A Palpable Hit! DRS and Its Discontents

“A hit, a very palpable hit”! As Hamlet and Laertes lunge and parry to their unknowing deaths, one man stands apart from the pride, deception and murderous intrigue. Osric the courtier judges, casting the deciding verdict when the two fighters disagree on whether there has been contact. He calls the first hit for the Prince, which his would-me assassin challenges, only for Osric to confirm the blow. Sound familiar? During the next point, Osric is not needed, as Laertes admits “a touch, a touch, I do confess ‘t”. Perhaps Stuart Broad hasn’t read or watched this far in the play.

One of the problems cricket has faced recently is an absence of palpable hits. The Decision Review System (DRS) overshadowed the recent Ashes series, threatens to dominate the upcoming contest for the urn, and is just another dispute where the BCCI and other boards can throw their weight around, creating unnecessary conflict. The recent changes to the system have done little to change the flaws that many have raised – although the idea to top up reviews after eighty overs is not as bad as many have made up. The most contentious issue of the Ashes was Stuart Broad’s escape having edged to slip; with renewed reviews, Michael Clarke could have challenged the decision. Reviews are often turned down for marginal calls, rather than squandered optimistically. There is a lack of confidence in the system, and a feeling that a good concept has been misdirected and mishandled.

In my view, the fundamental problem and uncertainty is the shift in the benefit of the doubt. As it stands, the on-field umpire follows the convention that unless he is certain, the batsman is not out. The ball might have just missed leg stump, not just clipped. The change has been that the benefit is now with the umpire for reviewed decision – the “umpire’s call” situation for LBWs, sticking with the on-field decision in the case of indistinct caught behinds. For example, Usman Khawaja’s controversial dismissal at Old Trafford was so indistinct as to require umpteen replays; had the third umpire simply given  him not out, considerable time would have been saved, meeting another criteria of the critics’ complaints.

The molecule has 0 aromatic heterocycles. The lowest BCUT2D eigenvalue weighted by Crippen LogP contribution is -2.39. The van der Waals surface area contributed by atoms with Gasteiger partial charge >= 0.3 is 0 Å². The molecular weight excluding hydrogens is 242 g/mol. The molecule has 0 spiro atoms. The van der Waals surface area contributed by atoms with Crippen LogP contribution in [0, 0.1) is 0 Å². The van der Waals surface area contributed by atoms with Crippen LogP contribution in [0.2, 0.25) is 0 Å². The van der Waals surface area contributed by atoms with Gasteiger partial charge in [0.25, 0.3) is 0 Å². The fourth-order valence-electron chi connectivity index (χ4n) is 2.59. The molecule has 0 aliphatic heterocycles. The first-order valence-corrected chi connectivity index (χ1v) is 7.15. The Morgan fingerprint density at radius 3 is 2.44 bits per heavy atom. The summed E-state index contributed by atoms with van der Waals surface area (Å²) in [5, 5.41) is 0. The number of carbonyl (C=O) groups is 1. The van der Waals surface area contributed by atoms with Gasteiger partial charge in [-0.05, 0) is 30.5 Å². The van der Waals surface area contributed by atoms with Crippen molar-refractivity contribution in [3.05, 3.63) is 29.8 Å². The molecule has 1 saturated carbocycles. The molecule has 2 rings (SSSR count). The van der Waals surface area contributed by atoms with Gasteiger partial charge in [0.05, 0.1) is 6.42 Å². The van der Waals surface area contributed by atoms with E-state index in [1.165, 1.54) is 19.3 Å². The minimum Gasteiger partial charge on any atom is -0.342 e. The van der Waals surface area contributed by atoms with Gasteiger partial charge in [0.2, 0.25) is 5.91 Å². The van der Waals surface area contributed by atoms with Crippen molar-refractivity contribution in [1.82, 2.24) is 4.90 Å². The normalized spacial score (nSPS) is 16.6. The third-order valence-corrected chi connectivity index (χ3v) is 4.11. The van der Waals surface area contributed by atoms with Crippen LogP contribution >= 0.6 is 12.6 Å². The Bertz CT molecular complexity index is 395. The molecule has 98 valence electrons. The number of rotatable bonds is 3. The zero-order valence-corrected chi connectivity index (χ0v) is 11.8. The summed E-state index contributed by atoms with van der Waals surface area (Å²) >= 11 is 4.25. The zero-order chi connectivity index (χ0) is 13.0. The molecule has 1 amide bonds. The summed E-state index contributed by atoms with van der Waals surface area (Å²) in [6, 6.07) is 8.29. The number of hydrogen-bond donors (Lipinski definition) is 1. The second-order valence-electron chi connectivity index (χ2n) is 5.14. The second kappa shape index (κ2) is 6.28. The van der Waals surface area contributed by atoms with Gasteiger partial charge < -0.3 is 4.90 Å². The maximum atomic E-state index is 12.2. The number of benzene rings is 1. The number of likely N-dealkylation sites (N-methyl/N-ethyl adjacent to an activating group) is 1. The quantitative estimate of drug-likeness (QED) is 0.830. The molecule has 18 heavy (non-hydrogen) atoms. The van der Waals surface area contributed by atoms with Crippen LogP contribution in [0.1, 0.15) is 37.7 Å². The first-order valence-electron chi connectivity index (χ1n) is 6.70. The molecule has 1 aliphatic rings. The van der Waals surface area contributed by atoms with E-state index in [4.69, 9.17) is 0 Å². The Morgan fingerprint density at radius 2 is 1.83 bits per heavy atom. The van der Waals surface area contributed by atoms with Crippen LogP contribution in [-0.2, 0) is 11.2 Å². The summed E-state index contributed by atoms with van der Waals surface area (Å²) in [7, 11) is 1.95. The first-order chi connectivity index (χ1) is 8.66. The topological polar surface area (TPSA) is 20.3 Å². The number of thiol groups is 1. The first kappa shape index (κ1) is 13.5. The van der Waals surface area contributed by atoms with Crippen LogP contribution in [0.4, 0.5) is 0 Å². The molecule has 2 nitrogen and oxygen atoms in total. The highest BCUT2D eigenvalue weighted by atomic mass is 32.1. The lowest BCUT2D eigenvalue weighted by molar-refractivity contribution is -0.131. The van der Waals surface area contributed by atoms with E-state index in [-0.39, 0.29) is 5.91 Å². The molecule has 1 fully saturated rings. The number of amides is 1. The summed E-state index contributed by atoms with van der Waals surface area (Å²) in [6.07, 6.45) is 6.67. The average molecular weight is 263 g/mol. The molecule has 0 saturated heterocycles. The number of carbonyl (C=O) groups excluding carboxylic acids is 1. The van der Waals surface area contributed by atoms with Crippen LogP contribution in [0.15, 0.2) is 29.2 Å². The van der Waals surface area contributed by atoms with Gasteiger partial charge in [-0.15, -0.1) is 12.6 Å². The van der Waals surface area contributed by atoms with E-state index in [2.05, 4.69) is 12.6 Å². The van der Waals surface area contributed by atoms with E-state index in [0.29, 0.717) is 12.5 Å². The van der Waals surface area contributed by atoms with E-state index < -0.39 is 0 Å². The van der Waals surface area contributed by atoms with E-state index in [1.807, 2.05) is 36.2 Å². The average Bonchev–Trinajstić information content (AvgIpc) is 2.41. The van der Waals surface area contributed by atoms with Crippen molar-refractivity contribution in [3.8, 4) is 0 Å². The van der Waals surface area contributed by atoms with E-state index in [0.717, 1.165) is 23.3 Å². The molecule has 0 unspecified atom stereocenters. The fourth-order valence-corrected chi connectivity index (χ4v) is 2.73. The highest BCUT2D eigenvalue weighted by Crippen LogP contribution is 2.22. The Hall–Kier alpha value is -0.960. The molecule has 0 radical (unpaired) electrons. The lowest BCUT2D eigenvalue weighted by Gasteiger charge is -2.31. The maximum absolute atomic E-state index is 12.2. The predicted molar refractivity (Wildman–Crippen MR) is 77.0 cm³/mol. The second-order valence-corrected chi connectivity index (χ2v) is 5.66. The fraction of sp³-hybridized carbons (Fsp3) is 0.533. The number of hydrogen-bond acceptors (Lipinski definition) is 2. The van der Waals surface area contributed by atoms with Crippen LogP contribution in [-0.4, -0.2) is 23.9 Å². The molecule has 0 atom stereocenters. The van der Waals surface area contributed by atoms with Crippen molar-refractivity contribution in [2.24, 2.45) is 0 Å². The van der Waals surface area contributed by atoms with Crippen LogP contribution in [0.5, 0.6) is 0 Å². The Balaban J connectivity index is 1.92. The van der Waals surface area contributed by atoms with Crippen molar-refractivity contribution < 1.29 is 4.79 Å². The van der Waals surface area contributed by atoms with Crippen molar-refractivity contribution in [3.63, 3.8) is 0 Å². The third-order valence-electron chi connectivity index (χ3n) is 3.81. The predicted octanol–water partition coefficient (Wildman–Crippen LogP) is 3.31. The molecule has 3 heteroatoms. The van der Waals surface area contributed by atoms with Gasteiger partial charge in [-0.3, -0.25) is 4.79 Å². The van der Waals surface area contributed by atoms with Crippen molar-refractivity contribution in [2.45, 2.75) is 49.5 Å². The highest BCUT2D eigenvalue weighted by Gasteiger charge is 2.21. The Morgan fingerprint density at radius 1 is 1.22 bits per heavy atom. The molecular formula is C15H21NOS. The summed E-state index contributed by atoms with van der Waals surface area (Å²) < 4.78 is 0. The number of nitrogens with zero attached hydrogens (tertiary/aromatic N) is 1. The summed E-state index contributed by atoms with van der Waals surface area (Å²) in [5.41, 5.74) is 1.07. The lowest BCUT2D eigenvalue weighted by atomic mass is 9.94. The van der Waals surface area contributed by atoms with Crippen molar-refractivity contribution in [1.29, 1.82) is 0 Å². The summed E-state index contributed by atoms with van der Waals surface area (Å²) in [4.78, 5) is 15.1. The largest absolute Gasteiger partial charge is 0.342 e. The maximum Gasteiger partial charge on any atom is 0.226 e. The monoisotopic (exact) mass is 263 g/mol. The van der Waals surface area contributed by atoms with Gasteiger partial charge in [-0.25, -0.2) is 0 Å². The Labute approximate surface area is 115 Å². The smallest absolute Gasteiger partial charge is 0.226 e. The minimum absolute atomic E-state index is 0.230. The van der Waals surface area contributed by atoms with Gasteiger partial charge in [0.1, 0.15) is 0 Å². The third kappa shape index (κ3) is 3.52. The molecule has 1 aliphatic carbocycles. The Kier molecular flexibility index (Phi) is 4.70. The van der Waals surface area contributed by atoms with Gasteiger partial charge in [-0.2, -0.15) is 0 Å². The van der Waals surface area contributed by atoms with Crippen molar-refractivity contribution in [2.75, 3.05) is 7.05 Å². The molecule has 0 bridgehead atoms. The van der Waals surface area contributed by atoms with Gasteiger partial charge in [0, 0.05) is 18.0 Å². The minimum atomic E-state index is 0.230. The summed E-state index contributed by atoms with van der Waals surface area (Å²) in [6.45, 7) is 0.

Moreover, the code of DRS conduct needs to be clarified and codified. It cannot simply be an inchoate convention like the Spirit of Cricket. If it is in place, it must carry the same weight, and be similarly respected, as the Laws themselves, the ultimate derivation of the umpire’s authority. This authority is what is at threat from clumsy application. The process itself is inherently based around the presence of television, itself a political and administrative issue. The fact the images are provided by home broadcasters raises Shakespearean questions of neutrality and deception.

 A move intended to aid umpires has instead undermined their authority and revealed their weaknesses. Any slight mistake can now be challenged and pored over. To reinforce the position of the on-field umpires, DRS must become about the third umpire making decisions like an umpire, based on what he sees and not the decision before. Benefit of the doubt must go to the batsman (or the bowler, as long as it is consistent), especially for bat-pad catches and edges behind. The grey-area of “umpire’s call” could also be modified, reducing the area of impact that renders a decision not out when hitting the stumps or simply saying that contact makes it out. The idea of DRS is a good one; improved implementation would help players and umpires alike.

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